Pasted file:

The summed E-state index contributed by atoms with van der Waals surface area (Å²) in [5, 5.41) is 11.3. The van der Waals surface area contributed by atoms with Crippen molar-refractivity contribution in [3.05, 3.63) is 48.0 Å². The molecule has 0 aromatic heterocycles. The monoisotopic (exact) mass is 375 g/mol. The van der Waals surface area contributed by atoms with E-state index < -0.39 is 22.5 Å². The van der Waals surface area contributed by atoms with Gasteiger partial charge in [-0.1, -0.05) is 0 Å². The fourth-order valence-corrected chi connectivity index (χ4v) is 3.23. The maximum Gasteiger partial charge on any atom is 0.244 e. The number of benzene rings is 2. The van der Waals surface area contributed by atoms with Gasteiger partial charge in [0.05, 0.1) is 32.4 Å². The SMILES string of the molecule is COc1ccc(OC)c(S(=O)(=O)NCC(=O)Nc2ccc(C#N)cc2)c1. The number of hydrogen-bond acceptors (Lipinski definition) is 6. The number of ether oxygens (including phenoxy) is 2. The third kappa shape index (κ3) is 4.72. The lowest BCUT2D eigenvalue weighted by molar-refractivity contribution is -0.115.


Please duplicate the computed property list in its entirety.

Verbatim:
The summed E-state index contributed by atoms with van der Waals surface area (Å²) in [5, 5.41) is 11.3. The van der Waals surface area contributed by atoms with Crippen molar-refractivity contribution in [3.05, 3.63) is 48.0 Å². The molecule has 0 aromatic heterocycles. The monoisotopic (exact) mass is 375 g/mol. The van der Waals surface area contributed by atoms with E-state index < -0.39 is 22.5 Å². The van der Waals surface area contributed by atoms with Gasteiger partial charge in [-0.1, -0.05) is 0 Å². The fourth-order valence-corrected chi connectivity index (χ4v) is 3.23. The maximum Gasteiger partial charge on any atom is 0.244 e. The number of benzene rings is 2. The van der Waals surface area contributed by atoms with Gasteiger partial charge in [0.05, 0.1) is 32.4 Å². The SMILES string of the molecule is COc1ccc(OC)c(S(=O)(=O)NCC(=O)Nc2ccc(C#N)cc2)c1. The number of hydrogen-bond acceptors (Lipinski definition) is 6. The number of ether oxygens (including phenoxy) is 2. The third kappa shape index (κ3) is 4.72. The lowest BCUT2D eigenvalue weighted by molar-refractivity contribution is -0.115.